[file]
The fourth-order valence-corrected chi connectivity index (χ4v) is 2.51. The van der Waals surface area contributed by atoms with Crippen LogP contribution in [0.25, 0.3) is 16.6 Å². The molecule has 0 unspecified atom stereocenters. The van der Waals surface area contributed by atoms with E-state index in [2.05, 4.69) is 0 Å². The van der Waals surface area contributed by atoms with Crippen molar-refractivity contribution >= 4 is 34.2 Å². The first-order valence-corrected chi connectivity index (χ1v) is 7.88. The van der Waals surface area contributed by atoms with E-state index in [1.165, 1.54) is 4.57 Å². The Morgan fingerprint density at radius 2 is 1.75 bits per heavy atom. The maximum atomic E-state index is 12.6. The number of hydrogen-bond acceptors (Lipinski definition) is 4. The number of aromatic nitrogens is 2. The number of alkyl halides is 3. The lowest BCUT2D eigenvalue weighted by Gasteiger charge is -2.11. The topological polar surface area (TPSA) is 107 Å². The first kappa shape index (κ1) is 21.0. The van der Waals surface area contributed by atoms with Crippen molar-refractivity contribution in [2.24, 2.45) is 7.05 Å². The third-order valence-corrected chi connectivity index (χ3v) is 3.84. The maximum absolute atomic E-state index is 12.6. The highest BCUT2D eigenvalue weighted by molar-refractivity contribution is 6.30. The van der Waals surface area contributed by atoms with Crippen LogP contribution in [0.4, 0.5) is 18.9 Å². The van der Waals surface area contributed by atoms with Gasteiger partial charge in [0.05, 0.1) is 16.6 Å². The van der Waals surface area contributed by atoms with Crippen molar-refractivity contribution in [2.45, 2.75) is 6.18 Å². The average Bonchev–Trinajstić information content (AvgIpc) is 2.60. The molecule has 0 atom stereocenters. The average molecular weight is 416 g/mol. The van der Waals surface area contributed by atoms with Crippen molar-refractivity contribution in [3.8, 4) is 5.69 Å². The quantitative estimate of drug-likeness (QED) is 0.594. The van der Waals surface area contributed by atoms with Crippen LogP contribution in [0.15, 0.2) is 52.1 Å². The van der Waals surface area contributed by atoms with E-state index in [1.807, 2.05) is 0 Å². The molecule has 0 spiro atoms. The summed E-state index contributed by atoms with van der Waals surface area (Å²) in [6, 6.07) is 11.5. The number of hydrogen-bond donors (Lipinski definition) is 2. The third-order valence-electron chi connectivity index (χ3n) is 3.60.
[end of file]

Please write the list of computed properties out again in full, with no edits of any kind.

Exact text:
The fourth-order valence-corrected chi connectivity index (χ4v) is 2.51. The van der Waals surface area contributed by atoms with Crippen LogP contribution in [0.25, 0.3) is 16.6 Å². The molecule has 0 unspecified atom stereocenters. The van der Waals surface area contributed by atoms with E-state index in [2.05, 4.69) is 0 Å². The van der Waals surface area contributed by atoms with Crippen molar-refractivity contribution >= 4 is 34.2 Å². The first-order valence-corrected chi connectivity index (χ1v) is 7.88. The van der Waals surface area contributed by atoms with E-state index in [1.165, 1.54) is 4.57 Å². The Morgan fingerprint density at radius 2 is 1.75 bits per heavy atom. The maximum atomic E-state index is 12.6. The number of hydrogen-bond acceptors (Lipinski definition) is 4. The number of aromatic nitrogens is 2. The number of alkyl halides is 3. The lowest BCUT2D eigenvalue weighted by Gasteiger charge is -2.11. The topological polar surface area (TPSA) is 107 Å². The first kappa shape index (κ1) is 21.0. The van der Waals surface area contributed by atoms with Crippen molar-refractivity contribution in [2.24, 2.45) is 7.05 Å². The third-order valence-corrected chi connectivity index (χ3v) is 3.84. The maximum absolute atomic E-state index is 12.6. The highest BCUT2D eigenvalue weighted by molar-refractivity contribution is 6.30. The van der Waals surface area contributed by atoms with Crippen LogP contribution in [0.4, 0.5) is 18.9 Å². The van der Waals surface area contributed by atoms with Gasteiger partial charge in [0.05, 0.1) is 16.6 Å². The van der Waals surface area contributed by atoms with Crippen molar-refractivity contribution in [2.45, 2.75) is 6.18 Å². The average Bonchev–Trinajstić information content (AvgIpc) is 2.60. The molecule has 0 atom stereocenters. The average molecular weight is 416 g/mol. The van der Waals surface area contributed by atoms with Crippen molar-refractivity contribution in [3.8, 4) is 5.69 Å². The quantitative estimate of drug-likeness (QED) is 0.594. The van der Waals surface area contributed by atoms with Crippen LogP contribution in [0.15, 0.2) is 52.1 Å². The van der Waals surface area contributed by atoms with E-state index in [1.807, 2.05) is 0 Å². The molecule has 0 spiro atoms. The summed E-state index contributed by atoms with van der Waals surface area (Å²) in [6, 6.07) is 11.5. The number of hydrogen-bond donors (Lipinski definition) is 2. The third-order valence-electron chi connectivity index (χ3n) is 3.60.